EXAMPLE 1 Photoreactivity of Nmoc-DBHO

To demonstrate the photoreactivity of Nmoc-DBHQ, a series of UV-visible absorption spectra were acquired from a solution of the sodium salt of Nmoc-DBHQ that was photolyzed with 365 nm light.

More specifically, using a stirred sample containing 60 μM of the sodium salt of Nmoc-DBHQ in 150 mM NaCl, 10 mM phosphate buffer (pH 7.2), UV-visible spectra were recorded after the stirred sample had been exposed for 0, 10, 20, 40, 80, 160, 320, 640, and 1290 s to 365 nm light at an intensity of 5.7×108 einst·cm-2 ·s-1. UV-visible spectra were recorded on a scanning spectrophotometer (Model Lambda 3B, Perkin-Elmer). Photolysis light intensity was determined by ferrioxalate actinometry (Rabek, In: Experimental Methods in Photochemistry and Photophysics, Interscience, Chichester, pages 944-946 (1982)). Output from a 100 W mercury arc lamp (HBO100; Osram, Danvers, Mass.), filtered through 3 mm UG-1 glass to isolate the 365 nm emission, was used for photolysis. The results are shown in FIG. 3A.

As shown in FIG. 3A, the spectroscopic changes resulting from photolysis are consistent with those expected from the classic o-nitrobenzyl rearrangement. In particular, photolysis caused an increase in absorbance at longer wavelengths, a result of the long-wavelength absorption by the highly conjugated byproduct (FIG. 1).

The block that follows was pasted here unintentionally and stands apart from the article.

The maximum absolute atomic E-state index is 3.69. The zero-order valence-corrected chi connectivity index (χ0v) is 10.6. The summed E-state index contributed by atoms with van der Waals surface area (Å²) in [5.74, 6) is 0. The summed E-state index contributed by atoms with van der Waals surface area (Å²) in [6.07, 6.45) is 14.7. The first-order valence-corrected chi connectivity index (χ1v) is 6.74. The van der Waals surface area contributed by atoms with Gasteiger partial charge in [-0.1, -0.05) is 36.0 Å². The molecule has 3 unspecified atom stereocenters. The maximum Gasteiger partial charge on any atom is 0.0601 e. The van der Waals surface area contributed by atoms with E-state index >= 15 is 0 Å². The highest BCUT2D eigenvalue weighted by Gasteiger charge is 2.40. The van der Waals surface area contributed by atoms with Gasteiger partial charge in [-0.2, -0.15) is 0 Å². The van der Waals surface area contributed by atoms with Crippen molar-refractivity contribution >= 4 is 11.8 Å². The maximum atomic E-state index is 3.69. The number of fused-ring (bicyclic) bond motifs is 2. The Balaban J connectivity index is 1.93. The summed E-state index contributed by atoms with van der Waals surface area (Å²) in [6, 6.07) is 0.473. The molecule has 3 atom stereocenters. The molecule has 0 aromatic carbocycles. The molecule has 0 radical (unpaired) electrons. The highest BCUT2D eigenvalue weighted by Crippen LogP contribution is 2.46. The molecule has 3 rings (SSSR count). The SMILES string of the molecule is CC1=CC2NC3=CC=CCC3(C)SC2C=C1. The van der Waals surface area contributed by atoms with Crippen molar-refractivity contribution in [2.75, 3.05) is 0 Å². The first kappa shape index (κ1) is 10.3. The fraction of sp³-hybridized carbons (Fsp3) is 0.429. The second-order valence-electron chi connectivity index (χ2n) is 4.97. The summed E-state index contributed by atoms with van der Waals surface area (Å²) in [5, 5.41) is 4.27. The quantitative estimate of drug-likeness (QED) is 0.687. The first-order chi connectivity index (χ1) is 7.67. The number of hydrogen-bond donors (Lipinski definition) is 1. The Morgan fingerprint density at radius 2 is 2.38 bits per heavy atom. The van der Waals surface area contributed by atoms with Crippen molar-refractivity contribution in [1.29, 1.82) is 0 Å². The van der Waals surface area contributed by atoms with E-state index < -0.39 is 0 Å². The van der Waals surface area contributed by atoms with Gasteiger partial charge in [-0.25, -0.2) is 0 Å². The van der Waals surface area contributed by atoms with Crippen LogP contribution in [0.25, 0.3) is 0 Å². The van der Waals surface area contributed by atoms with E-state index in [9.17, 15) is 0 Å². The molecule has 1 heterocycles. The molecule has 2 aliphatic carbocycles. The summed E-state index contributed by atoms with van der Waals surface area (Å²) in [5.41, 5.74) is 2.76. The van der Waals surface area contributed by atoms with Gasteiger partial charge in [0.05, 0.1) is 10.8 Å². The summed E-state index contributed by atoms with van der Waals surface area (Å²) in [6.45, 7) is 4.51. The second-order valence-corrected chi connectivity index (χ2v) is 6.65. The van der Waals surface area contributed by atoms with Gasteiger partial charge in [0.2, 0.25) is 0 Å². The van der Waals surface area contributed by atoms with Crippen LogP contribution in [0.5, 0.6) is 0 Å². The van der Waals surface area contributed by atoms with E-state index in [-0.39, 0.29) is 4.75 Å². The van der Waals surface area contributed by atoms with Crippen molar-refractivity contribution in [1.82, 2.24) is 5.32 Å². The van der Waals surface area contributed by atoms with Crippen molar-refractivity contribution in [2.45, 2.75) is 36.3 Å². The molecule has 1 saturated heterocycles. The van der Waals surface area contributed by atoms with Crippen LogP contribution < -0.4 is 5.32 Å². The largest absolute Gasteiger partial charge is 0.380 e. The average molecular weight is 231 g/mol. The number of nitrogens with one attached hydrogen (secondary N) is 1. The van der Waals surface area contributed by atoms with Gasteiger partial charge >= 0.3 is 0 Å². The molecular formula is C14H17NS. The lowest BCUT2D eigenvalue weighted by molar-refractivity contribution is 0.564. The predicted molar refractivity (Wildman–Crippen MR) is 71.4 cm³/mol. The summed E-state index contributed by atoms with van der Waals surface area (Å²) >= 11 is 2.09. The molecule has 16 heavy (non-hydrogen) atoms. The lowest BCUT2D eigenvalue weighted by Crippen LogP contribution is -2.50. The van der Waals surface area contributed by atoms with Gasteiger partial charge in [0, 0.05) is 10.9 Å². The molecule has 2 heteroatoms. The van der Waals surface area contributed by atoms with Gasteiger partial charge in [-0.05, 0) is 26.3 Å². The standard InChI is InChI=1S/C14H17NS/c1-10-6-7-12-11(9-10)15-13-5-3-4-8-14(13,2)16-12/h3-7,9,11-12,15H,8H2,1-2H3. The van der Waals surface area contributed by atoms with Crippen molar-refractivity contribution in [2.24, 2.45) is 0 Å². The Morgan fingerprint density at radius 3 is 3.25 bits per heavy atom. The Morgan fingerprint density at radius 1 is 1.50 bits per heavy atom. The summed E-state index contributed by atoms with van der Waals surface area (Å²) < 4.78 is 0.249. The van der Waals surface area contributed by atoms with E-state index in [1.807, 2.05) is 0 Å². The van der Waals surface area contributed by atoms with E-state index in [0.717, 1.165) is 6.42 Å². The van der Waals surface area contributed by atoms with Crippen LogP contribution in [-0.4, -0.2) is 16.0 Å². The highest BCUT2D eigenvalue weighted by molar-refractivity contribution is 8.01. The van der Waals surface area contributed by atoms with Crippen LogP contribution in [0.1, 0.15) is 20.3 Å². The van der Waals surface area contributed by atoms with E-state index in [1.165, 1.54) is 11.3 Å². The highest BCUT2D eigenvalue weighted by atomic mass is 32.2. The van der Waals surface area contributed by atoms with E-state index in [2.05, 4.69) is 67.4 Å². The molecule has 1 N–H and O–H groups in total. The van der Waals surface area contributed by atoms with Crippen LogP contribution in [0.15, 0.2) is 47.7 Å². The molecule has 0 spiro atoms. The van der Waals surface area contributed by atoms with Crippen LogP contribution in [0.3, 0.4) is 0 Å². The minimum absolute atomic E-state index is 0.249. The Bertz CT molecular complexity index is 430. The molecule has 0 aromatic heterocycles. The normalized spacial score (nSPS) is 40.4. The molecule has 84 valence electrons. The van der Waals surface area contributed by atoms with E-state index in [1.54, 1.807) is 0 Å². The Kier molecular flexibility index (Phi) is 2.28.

Because the spectra show good isosbestic points through the course of photolysis, the quantum efficiency of photolysis of Nmoc-DBHQ was next determined by analyzing the absorbance changes as a function of time. Determination of quantum yield (Q) of photolysis from UV-visible spectra collected after intervals of photolysis with a calibrated UV source was performed as described by Adams et al, supra; and Livingston et al, In: Techniques of Chemistry., Vol. 3: Photochromism, Brown, G. H., Ed., Wiley, New York, pages 13-44 (1971). The results are shown in FIG. 3B.

FIG. 3B shows a graph of ΔA290, the change in absorbance of the sample at 290 nm (taken from the spectra shown in FIG. 3A), as a function of time of photolysis by light of known intensity, I0. The data are well fit by a single exponential with characteristic time constant (τ) of 311±17 s. The quantum yield of photolysis of Nmoc-DBHQ was thus determined to be Q=2.303I0 ε365 τ=0.10 (Adams et al, supra; and Livingston, supra).